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Joe Wright's version of Tolstoy classic 'Anna Karenina' a hit-or-miss proposition ★★ 1/2

Anna Karenina (movie)MoviesAtonement (movie)Joe Wright

Like most alleged love-it-or-hate-it propositions, the new film version of "Anna Karenina" is neither. Rather, it's a half-success — a baldly conceptual response to the Leo Tolstoy novel, with a heavy theatrical framework placed around the narrative of girl meets boy, followed by girl meets train.

Much of this "Anna Karenina" takes place inside a 19th-century Russian playhouse, on the stage itself, in the wings, up in the fly loft above the stage, in the auditorium itself. The notion is to examine Tolstoy's theatrically extravagant characters so that they all appear to be starring in separate and gradually intersecting operas.

Director Joe Wright's treatment of Anna, her officious pill of a husband and her desperate love affair with a caddish cavalry officer locates the Moscow and St. Petersburg high society scenes in and around the old playhouse, with fanciful sets aiding the storyline. (For the steeplechase scene, in which the attraction between Anna and Vronsky is detected by Anna's husband, charming 2-D horses trot across the stage, in effect braying: "It's only a play!")

Then, when "Anna Karenina" retreats to a country estate or some other rural setting, Wright pulls in another style entirely, that of realistic scenery and atmosphere.

Wright directed "Pride & Prejudice" and "Atonement," and works here from an adaptation by Tom Stoppard, a world-class wit and a frequent collaborator with various deceased Russian authors. The actors are encouraged by Wright, and by Stoppard's text, to alternate currents quickly between high comedy and piercing drama. Keira Knightley's Anna, who makes a very good case for the female fashions of the day, suggests a society woman both pampered and suffocated. Jude Law, as her steely but heartbroken cuckold of a husband, provides the film with its strongest emotional connection to the audience. Other players (such as Matthew Macfadyen, as the philandering Prince Oblonsky) are there for dashes of brio and comic zest. "Paperwork is the soul of Russia!" Oblonsky announces.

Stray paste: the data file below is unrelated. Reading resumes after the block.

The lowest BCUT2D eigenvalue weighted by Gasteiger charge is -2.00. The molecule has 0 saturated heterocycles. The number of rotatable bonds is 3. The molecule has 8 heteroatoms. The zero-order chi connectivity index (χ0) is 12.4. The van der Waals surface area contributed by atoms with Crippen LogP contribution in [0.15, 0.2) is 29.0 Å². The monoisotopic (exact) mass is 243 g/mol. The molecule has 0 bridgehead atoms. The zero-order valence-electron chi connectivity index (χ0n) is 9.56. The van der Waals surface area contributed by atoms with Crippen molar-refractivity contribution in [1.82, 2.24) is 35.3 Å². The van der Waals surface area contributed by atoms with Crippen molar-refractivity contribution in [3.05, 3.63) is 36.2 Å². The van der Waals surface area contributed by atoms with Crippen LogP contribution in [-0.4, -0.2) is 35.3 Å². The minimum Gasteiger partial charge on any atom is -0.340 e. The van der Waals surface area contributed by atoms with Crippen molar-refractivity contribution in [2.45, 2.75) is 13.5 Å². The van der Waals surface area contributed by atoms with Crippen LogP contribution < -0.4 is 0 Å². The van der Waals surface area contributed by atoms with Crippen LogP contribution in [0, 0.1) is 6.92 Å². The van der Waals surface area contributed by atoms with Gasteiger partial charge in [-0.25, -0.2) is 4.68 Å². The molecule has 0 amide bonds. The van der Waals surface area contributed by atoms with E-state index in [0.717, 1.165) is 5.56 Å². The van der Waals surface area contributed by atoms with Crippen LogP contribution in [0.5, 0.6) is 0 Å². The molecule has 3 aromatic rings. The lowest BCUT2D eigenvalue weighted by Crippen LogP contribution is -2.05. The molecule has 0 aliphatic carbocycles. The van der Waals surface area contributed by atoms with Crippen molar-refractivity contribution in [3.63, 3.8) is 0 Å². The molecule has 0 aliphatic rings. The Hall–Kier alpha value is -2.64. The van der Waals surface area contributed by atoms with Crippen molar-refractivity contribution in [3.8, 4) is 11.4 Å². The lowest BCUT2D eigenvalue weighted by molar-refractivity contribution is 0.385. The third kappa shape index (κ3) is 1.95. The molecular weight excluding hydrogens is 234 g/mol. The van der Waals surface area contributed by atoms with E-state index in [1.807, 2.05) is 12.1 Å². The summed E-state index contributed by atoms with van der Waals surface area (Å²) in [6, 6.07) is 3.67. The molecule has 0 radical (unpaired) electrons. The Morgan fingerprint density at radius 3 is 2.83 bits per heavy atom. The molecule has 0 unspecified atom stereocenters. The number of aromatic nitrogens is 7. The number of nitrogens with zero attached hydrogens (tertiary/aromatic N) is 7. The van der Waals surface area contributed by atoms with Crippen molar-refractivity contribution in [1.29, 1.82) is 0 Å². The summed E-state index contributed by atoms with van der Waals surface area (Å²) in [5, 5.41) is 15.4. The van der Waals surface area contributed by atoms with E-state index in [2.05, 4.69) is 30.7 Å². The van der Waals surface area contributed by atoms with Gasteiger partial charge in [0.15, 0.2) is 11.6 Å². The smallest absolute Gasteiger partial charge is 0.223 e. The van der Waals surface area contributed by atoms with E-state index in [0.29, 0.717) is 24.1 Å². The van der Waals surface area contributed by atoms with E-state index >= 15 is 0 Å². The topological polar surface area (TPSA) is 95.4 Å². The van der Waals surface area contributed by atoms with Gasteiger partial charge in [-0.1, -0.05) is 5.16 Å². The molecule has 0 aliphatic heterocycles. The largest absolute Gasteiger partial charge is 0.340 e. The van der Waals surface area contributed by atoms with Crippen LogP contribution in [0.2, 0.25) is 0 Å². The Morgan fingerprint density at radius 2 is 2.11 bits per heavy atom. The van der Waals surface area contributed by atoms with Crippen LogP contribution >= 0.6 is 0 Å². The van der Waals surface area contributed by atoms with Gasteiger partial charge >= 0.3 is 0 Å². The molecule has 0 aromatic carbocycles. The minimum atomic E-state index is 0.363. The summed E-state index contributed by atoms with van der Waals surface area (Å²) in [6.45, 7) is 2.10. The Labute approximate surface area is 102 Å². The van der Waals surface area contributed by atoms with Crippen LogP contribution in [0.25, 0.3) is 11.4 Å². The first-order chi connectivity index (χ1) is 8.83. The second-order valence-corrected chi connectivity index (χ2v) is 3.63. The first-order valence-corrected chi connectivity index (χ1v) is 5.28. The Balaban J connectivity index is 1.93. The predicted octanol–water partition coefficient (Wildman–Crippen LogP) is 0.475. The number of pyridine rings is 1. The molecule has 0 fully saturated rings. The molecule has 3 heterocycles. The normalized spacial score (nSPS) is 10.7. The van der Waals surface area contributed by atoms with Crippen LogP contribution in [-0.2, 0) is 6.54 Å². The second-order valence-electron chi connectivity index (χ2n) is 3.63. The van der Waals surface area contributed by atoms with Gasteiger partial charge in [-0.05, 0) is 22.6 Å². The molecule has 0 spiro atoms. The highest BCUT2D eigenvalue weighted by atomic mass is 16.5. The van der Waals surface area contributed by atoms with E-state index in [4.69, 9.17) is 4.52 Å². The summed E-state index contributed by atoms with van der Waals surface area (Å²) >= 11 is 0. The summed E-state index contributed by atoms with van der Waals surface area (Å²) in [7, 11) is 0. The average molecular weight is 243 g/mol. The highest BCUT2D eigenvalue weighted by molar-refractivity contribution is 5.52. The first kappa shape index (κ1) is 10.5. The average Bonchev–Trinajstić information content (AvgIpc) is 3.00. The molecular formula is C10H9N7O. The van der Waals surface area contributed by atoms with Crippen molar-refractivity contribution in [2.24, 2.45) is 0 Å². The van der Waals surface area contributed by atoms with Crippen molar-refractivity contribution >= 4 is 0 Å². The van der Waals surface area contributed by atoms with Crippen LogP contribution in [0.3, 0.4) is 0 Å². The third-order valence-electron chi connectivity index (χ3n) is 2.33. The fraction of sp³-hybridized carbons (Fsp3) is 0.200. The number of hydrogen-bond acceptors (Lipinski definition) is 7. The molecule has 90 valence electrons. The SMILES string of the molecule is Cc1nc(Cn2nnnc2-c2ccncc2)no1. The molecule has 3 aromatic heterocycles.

Maybe so, but theatrics are the heart of this "Anna Karenina." Now and then, in clever and visually enveloping ways, Wright's two realities blend together seamlessly, and the movie becomes more than a concept. My resistance to much of "Anna Karenina" has to do with Wright's antsy quality as a director, which wasn't the case with either "Pride & Prejudice" or "Atonement." At its most frantic the cutting and staging here veers perilously close to Baz Luhrmann "Moulin Rouge!" territory for comfort. Or for Tolstoy. I'd rather have seen Wright's carefully elaborated production on a stage, instead of in a movie partly on a stage. See it for yourself. You may fall under the intended spell. Or you may voice an opinion very much like Aaron Taylor-Johnson's Vronsky, who tells Anna early on: "I'm getting out of this operetta and going home."

mjphillips@tribune.com

'Anna Karenina' -- 2 1/2 stars
MPAA rating:
R (for some sexuality and violence)
Running time: 2:10
Opens: Friday

Copyright © 2014, The Baltimore Sun
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Anna Karenina (movie)MoviesAtonement (movie)Joe Wright
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